It definitely seems to be the season for drama festivals at the moment. The Brighton Fringe opened yesterday, The Space’s Foreword Festival is due next week and the small venue/big hitter the Jermyn Street Theatre are running their marathon Footprints Festival. This lasts no less than eleven weeks and reintroduces a live audience into the auditorium while also offering the option to access the material online. I had already made one brief “visit” to the latter to see Hole but thought this weekend I would aim for something a bit more substantial. The festival mostly consists of very short run pieces (often solo plays) but is anchored by thee plays which are running over several performances.
The first of these is Two Horsemen by Biyi Bandele. Let me say right off that this is not an easy play to follow but that it is not meant to be in the same way that Samuel Beckett never is. Indeed, Bandele’s play owes much to Beckett as he revives what now amounts to a classic twosome mired in some sort of limbo existence (see Waiting For Godot, see Endgame); they are a pair of battered souls who both love and hate each other as they struggle to survive. In this instance we have Lagbaja and Banza who co-exist in a rather sordid flat (the toilet is a bucket) either of whom can suddenly transmutate into someone else such as a father or wife or, at one stage, each other. Their dialogue is elliptical and full of hidden significance while outside their living quarters Armageddon seems to be occurring – so what happened to the other two horsemen, then?
Daon Broni and Michael Fatogun play the existentially challenged pair and do so with a high degree of energy and forcefulness. They relate some anecdotes based on half remembered events which while amusing are ultimately baffling, argue over this, that and the other and generally act as a thorn in each other’s sides. They repeatedly set and unset a table and make and unmake a bed all the while looking to break out of the circle of repetition in their actions and also their dialogue. The latter is the saving grace of this piece as the writing can be very sharp and the two actors deliver it crisply and with fine timing. However, and perhaps I’m missing something, I found it rather derivative and its lack of trajectory frustrating.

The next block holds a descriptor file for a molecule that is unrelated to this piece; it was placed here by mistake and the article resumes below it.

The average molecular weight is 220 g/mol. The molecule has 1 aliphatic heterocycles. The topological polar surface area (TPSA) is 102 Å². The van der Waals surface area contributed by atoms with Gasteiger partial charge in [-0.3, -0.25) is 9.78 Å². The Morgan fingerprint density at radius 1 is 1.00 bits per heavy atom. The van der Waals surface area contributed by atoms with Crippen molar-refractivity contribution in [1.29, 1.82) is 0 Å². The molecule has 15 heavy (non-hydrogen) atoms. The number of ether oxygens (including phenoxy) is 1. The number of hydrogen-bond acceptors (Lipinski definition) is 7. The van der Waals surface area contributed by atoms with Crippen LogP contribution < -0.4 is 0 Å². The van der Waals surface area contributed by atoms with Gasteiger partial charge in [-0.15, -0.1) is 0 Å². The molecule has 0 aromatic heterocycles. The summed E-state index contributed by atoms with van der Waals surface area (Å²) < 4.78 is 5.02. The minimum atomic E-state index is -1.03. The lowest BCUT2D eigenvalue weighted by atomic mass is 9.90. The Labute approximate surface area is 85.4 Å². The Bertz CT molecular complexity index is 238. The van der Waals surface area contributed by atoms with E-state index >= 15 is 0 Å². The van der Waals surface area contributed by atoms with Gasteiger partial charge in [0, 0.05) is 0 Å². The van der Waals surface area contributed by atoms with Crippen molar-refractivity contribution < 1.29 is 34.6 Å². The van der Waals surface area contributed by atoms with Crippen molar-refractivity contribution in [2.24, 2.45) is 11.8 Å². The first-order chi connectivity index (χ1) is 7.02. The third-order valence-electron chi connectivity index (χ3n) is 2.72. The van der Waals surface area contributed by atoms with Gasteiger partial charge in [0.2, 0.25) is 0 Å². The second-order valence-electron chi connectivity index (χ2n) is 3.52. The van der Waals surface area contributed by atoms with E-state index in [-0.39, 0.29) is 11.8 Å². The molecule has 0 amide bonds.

The second piece from Footprints could not have been more different – but, hey, diversity of material is a hallmark of a good festival. During the pandemic I’d already worked my way through the complete dramatic works of Shakespeare (click here) so in theory there was nothing left to see; I hadn’t really thought about the poetry though. There are certainly a couple of collections of the complete sonnets – I’d even contributed my own version of number 16 to the Show Must Go Online’s ongoing attempt. There are also five longer poems which still survive and one of these, The Rape Of Lucrece has been turned into a solo performance by Gerard Logan. As can be divined from the title, the piece deals with difficult subject matter. It is based on an historical event which happened in ancient Rome though Shakespeare’s sources would have been writing it all down several centuries later. Lucrece (sometimes known as Lucretia) is wife to a soldier Collatine. Fellow soldier Tarquin becomes obsessed with Lucrece when he visits the couple’s home and smitten with desire rapes her after ensuring her silence through threatened blackmail. Lucrece is a tragic heroine who pays the ultimate penalty for her guest’s attack and her plight still resonates today.
Logan gives a bravura performance of this long poem (265 stanzas at 7 lines a time = a heck of a lot to learn) inhabiting and bringing to life around ten different characters. That he does so on a bare stage with nothing more than a white shawl, precise delivery in a compelling voice and an absolute sense of narrative clarity makes for an interesting reading of this lesser known work which has more than a whiff of Titus Andronicus about it. But listening to a single voice for just shy of an hour, even in Logan’s very capable hands, is a big ask especially when the language is heightened and references may be somewhat obscure. Logan returns to the festival later in the season with Wilde Without The Boy, his dramatization of Oscar Wilde’s De Profundis.
Production photos of Two Horsemen by Steve Gregson
Two Horsemen is available via the Jermyn Street website – click here. The Rape Of Lucrece has now finished its performances
The full programme for the Footprints Festival at Jermyn Street Theatre is here
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